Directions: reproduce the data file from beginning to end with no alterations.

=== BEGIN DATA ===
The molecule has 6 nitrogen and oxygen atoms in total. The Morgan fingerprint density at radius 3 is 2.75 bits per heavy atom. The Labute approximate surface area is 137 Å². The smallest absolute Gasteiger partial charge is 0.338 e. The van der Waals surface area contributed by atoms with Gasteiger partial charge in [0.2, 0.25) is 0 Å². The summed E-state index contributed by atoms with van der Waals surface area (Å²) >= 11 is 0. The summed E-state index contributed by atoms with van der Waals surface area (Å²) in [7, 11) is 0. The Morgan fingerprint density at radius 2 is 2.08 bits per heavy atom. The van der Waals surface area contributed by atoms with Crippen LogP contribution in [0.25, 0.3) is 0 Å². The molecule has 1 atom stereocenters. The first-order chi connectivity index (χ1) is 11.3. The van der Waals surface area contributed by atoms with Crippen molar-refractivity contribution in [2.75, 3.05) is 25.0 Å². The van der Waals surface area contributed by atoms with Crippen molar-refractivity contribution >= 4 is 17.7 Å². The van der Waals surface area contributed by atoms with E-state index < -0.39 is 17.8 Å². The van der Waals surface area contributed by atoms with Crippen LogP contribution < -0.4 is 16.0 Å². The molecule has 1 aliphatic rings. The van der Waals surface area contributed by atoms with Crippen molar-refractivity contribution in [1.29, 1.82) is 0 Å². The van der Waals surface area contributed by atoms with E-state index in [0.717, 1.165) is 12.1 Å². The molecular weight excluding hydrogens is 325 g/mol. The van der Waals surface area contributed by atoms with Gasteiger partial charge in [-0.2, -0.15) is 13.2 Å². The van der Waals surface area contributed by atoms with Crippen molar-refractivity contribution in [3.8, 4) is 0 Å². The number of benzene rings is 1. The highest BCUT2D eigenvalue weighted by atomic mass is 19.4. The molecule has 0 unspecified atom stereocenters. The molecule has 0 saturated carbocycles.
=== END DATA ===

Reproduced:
The molecule has 6 nitrogen and oxygen atoms in total. The Morgan fingerprint density at radius 3 is 2.75 bits per heavy atom. The Labute approximate surface area is 137 Å². The smallest absolute Gasteiger partial charge is 0.338 e. The van der Waals surface area contributed by atoms with Gasteiger partial charge in [0.2, 0.25) is 0 Å². The summed E-state index contributed by atoms with van der Waals surface area (Å²) >= 11 is 0. The summed E-state index contributed by atoms with van der Waals surface area (Å²) in [7, 11) is 0. The Morgan fingerprint density at radius 2 is 2.08 bits per heavy atom. The van der Waals surface area contributed by atoms with Crippen LogP contribution in [0.25, 0.3) is 0 Å². The molecule has 1 atom stereocenters. The first-order chi connectivity index (χ1) is 11.3. The van der Waals surface area contributed by atoms with Crippen molar-refractivity contribution in [2.75, 3.05) is 25.0 Å². The van der Waals surface area contributed by atoms with Crippen molar-refractivity contribution >= 4 is 17.7 Å². The van der Waals surface area contributed by atoms with E-state index < -0.39 is 17.8 Å². The van der Waals surface area contributed by atoms with Crippen LogP contribution < -0.4 is 16.0 Å². The molecule has 1 aliphatic rings. The van der Waals surface area contributed by atoms with Crippen molar-refractivity contribution in [1.29, 1.82) is 0 Å². The van der Waals surface area contributed by atoms with E-state index in [0.717, 1.165) is 12.1 Å². The molecular weight excluding hydrogens is 325 g/mol. The van der Waals surface area contributed by atoms with Gasteiger partial charge in [-0.2, -0.15) is 13.2 Å². The van der Waals surface area contributed by atoms with Crippen molar-refractivity contribution in [3.8, 4) is 0 Å². The number of benzene rings is 1. The highest BCUT2D eigenvalue weighted by atomic mass is 19.4. The molecule has 0 unspecified atom stereocenters. The molecule has 0 saturated carbocycles.